The modified record message is forwarded to the ASP that owns the first service in . If does not contain any service which means that the adaptation process is finished, the adapted data are sent to the local proxy.
We have compared the centralized and decentralized service execution protocols using two metrics: data transmission time and size of exchanged data. The data transmission time as well as the size of exchanged data is less for the decentralized protocol since there are less number of communications. For a scenario with three ASPs, we need six and four communications for the centralized and decentralized protocols, respectively. Therefore, the decentralized protocol gives better performance than the centralized one especially when the bandwidth is small and the number of ASPs is big.
Two major experiments were conducted. The first experiment is to study the behaviour of the graph generation alg-orithm with respect to the depth of the graph and thenumber of services per transformation. The second experiment is to measure the performance of the centralized and dec-entralized execution protocols. The experiments were performed on a 1.9 GHZ Pentium 4 with 256 MB RAM running Microsoft Windows 2000. In the following, we present the results of these experiments.
6.1. Graph Construction
As depicted in Figure 7, the relationship between graph construction time and the number of the adaptation tasks (the adaptation transformations) is linear. Moreover, the construction time progresses slowly with the number of services per transformation (). The graph construction time does not include the services execution time. It was also observed that the progress both for the depth (number of transformations) and the width (number of services per transformation) was almost constant with average increase of 40 milliseconds for each depth and 10 milliseconds for each 10 additional services. This implies that having several services per transformation does not affect much on the total construction time, while it provides the possibility to select the best service among the candidates.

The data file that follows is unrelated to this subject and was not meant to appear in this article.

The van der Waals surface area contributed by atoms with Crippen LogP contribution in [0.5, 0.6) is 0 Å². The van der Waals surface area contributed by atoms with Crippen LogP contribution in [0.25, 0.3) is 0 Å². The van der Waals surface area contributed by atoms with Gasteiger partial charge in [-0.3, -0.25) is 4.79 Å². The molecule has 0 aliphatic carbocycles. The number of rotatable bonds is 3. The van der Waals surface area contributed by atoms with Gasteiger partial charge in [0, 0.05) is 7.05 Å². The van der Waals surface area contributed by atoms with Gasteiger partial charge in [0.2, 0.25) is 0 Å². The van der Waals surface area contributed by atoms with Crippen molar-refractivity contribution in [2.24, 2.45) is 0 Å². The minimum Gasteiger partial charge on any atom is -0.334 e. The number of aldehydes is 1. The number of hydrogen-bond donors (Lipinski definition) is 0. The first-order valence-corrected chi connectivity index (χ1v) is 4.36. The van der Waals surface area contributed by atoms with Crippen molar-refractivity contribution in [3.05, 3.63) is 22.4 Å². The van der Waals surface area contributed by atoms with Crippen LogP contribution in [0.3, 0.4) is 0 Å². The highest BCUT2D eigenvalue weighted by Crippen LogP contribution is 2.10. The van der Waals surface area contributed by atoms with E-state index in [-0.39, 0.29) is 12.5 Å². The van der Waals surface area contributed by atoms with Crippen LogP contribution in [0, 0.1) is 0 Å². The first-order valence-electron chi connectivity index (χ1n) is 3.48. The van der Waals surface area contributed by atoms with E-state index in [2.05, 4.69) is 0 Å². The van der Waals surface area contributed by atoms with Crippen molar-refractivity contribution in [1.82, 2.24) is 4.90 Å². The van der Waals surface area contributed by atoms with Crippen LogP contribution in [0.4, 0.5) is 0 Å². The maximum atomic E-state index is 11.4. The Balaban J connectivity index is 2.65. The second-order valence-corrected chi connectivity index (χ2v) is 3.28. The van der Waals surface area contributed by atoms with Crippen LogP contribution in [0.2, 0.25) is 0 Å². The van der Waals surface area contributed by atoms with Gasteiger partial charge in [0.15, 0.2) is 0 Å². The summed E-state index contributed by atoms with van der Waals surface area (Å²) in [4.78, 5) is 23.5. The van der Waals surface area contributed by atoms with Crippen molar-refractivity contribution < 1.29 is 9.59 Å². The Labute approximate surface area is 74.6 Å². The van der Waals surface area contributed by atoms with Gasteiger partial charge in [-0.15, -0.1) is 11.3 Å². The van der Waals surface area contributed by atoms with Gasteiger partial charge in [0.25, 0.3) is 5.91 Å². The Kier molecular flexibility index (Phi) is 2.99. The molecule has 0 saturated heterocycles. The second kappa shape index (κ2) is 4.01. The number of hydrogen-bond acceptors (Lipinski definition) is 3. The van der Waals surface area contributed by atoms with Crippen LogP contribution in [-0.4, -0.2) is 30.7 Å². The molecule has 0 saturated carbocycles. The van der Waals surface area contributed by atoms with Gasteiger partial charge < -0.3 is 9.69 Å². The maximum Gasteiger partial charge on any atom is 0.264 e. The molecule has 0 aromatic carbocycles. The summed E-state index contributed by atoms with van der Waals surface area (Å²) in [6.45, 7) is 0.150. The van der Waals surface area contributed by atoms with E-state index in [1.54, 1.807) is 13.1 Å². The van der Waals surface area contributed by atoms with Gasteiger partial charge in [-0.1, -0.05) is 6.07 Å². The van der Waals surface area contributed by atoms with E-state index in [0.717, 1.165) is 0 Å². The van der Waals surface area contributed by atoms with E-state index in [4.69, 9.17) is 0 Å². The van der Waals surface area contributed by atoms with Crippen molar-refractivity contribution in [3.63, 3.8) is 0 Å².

The performance of the graph construction algorithm is reasonabl e even for the maximum depth of the graph (graph depth equals 10). For example, if we consider a graph with depth and width equal to 10 and 30, respectively, the construction time is only 335 milliseconds which is really acceptable. Nevertheless, most adaptation scenarios have 5 or 6 depth graph which is enough to realize any possible type of adaptation.